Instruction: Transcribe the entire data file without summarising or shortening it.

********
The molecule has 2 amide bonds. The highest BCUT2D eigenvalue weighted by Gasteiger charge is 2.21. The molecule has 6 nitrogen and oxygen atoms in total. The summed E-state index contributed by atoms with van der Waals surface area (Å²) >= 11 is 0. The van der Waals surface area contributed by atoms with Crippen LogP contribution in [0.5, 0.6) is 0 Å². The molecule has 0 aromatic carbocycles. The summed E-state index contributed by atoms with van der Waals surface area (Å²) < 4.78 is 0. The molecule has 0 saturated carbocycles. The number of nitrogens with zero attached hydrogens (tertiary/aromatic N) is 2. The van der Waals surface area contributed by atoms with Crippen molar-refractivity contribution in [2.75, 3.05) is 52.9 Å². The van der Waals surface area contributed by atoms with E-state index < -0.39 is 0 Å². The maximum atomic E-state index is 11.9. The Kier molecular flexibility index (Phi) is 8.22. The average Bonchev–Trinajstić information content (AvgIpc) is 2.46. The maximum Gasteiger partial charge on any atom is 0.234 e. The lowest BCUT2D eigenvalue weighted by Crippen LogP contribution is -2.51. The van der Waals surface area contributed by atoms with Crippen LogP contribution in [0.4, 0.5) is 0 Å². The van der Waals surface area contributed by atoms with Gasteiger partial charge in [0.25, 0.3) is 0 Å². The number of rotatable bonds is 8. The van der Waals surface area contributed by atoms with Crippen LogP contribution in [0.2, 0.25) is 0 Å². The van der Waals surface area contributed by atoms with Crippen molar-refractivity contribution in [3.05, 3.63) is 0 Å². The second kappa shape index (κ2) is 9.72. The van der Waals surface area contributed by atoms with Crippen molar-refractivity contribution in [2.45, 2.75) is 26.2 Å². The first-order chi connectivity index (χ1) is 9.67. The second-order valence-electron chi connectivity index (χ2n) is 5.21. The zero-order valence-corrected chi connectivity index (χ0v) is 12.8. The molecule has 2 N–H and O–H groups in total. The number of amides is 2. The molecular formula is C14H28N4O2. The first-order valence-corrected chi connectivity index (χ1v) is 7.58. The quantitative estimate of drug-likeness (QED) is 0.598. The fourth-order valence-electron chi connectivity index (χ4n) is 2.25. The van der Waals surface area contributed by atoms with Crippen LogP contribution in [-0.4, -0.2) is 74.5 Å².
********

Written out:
The molecule has 2 amide bonds. The highest BCUT2D eigenvalue weighted by Gasteiger charge is 2.21. The molecule has 6 nitrogen and oxygen atoms in total. The summed E-state index contributed by atoms with van der Waals surface area (Å²) >= 11 is 0. The van der Waals surface area contributed by atoms with Crippen LogP contribution in [0.5, 0.6) is 0 Å². The molecule has 0 aromatic carbocycles. The summed E-state index contributed by atoms with van der Waals surface area (Å²) < 4.78 is 0. The molecule has 0 saturated carbocycles. The number of nitrogens with zero attached hydrogens (tertiary/aromatic N) is 2. The van der Waals surface area contributed by atoms with Crippen molar-refractivity contribution in [2.75, 3.05) is 52.9 Å². The van der Waals surface area contributed by atoms with E-state index < -0.39 is 0 Å². The maximum atomic E-state index is 11.9. The Kier molecular flexibility index (Phi) is 8.22. The average Bonchev–Trinajstić information content (AvgIpc) is 2.46. The maximum Gasteiger partial charge on any atom is 0.234 e. The lowest BCUT2D eigenvalue weighted by Crippen LogP contribution is -2.51. The van der Waals surface area contributed by atoms with Crippen LogP contribution in [0.4, 0.5) is 0 Å². The van der Waals surface area contributed by atoms with Gasteiger partial charge in [0.25, 0.3) is 0 Å². The number of rotatable bonds is 8. The van der Waals surface area contributed by atoms with Crippen LogP contribution in [0.2, 0.25) is 0 Å². The van der Waals surface area contributed by atoms with Crippen molar-refractivity contribution in [3.05, 3.63) is 0 Å². The second kappa shape index (κ2) is 9.72. The van der Waals surface area contributed by atoms with Crippen molar-refractivity contribution in [2.45, 2.75) is 26.2 Å². The first-order chi connectivity index (χ1) is 9.67. The second-order valence-electron chi connectivity index (χ2n) is 5.21. The zero-order valence-corrected chi connectivity index (χ0v) is 12.8. The molecule has 2 N–H and O–H groups in total. The number of amides is 2. The molecular formula is C14H28N4O2. The first-order valence-corrected chi connectivity index (χ1v) is 7.58. The quantitative estimate of drug-likeness (QED) is 0.598. The fourth-order valence-electron chi connectivity index (χ4n) is 2.25. The van der Waals surface area contributed by atoms with Crippen LogP contribution in [-0.4, -0.2) is 74.5 Å².